If the number of events in the queue is greater than 1, the process determines whether the last event was a touch up event (step 1130). If the last event was a touch up event, the secondary thread releases lock (step 1132) and waits for the next wake up signal (step 1110). Note that the process releases lock on a touch up event since the primary thread will cause the queue to be forwarded to the server (step 1016). If the last event was not a touch up event, the process determines the time elapsed since the first event in the queue (step 1134). In other words, the process determines how long touch events have been captured and stored in the queue, but not forwarded to the server. At step 1136, the process determines if the time elapsed is greater than a maximum hold time. The maximum hold time has a value chosen as the maximum acceptable time for touch data to be held in the queue, as one skilled in the art would understand. If the maximum hold time has been exceeded, the queue is forwarded to the server (step 1126), the queue is cleared (step 1128), lock is released (step 1122), and the secondary thread waits for another wake up signal (step 1110). If the maximum hold time has not been exceeded, the secondary thread releases lock (step 1132) and waits for the next wake up signal (step 1110).

In the embodiments depicted in FIGS. 10 and 11, the process at the server can be the same as that illustrated in FIG. 9, described above.

In the preceding examples, the speed analysis of the touch events is performed at the client device. In other examples, the speed analysis of the touch events is performed at the server. Whether the speed analysis is performed at the client device or the server, the goals are the same. However, each approach has advantages and disadvantages. Performing the speed analysis at the server shortens latency between the touch gestures and the response from the server, at the expense of twice the amount of messages sent through the network. FIGS. 12 and 13 are flowcharts depicting embodiments where the speed analysis is performed at the server.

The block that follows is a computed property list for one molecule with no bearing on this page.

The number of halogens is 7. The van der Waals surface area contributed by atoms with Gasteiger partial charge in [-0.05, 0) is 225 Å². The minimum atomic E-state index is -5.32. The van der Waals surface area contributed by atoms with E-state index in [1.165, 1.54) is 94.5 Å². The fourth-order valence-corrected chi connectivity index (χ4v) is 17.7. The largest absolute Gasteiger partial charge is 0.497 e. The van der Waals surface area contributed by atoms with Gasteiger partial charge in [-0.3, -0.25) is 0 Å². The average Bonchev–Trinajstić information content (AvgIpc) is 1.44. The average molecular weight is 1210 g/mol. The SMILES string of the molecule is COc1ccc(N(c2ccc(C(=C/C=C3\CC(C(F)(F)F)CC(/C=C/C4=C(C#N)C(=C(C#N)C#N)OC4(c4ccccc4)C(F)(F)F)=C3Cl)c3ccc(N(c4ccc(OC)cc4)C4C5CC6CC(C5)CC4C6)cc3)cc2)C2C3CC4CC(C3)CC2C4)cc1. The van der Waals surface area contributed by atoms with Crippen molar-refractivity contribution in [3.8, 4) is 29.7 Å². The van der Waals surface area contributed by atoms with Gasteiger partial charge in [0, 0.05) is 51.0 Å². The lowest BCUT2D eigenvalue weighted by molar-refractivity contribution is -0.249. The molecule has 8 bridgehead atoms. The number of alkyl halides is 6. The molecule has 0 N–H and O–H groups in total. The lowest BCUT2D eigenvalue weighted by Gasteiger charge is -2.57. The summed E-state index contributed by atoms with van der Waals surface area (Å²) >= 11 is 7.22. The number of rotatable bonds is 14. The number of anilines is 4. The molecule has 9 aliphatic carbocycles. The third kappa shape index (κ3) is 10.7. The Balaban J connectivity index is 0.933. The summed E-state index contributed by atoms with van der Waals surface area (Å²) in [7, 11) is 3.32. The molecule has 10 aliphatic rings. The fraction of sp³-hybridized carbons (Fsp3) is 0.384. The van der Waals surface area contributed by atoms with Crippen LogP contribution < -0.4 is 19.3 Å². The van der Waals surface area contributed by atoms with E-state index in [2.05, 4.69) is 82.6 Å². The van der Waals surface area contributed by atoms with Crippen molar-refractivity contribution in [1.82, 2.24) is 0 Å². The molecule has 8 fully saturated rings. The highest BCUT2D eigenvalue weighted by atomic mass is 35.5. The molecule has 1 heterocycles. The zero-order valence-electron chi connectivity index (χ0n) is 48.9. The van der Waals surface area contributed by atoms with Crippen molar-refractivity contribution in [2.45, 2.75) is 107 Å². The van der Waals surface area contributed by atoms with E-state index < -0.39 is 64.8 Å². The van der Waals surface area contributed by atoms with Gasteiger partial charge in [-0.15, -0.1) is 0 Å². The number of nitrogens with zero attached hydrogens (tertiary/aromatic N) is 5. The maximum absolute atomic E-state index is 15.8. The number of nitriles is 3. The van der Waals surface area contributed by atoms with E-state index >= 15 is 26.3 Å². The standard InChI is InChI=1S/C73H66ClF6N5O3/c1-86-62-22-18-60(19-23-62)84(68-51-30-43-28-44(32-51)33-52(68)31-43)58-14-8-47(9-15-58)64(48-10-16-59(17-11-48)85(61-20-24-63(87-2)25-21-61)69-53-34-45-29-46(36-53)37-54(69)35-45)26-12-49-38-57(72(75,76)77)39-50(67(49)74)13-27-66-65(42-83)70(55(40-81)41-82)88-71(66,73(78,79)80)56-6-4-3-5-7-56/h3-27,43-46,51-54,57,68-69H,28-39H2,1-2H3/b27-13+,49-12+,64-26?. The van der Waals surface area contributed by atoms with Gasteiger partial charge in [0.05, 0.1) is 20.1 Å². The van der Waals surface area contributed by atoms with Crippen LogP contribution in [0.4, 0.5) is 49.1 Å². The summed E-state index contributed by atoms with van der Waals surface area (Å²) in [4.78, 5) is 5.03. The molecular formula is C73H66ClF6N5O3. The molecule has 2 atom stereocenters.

FIG. 12 depicts a flowchart of a process for handling touch events at a client device, where touch events are analyzed at the server, according to one embodiment. At step 1210, a touch event is captured by the touch screen of the client device. At step 1212, the touch event is forwarded to the server, along with time stamp data. The time stamp data ensures that the server will be able to reconstruct the captured touch events, including their relative timing and speed.

FIG. 13 depicts a flowchart of a process for handling touch events at a server device, including invoking a secondary thread under certain circumstances (similar to the process of FIG. 10), according to one embodiment. FIG. 14 depicts a flowchart of the secondary thread invoked by the process depicted in FIG. 13.

The process depicted in FIG. 13 begins at block 138 where a lock object is created. The secondary thread (FIG. 14) is also created and started. At step 1310, a message containing a touch event is received from the client device. Once a touch event message is received, the first thread acquires lock (step 1312). This prevents the second thread from moving past the acquire lock block and prematurely dispatching the queue. At step 1314, the process determines whether two or more touch pointers were received. If so, the process proceed to step 1316 where the touch event is added to the queue and the queue is dispatched to the software stack via a dispatch subroutine (described below). Next, the thread releases lock (step 1317) and the process then waits for the next touch event message (step 1310). If only one touch pointer is captured, the process determines if the touch event was a touch down event (step 1318). If so, the touch event is added to the queue (step 1320), the lock is released, and a wake up signal is sent to the secondary thread. The process then waits for the next touch event message (step 1310).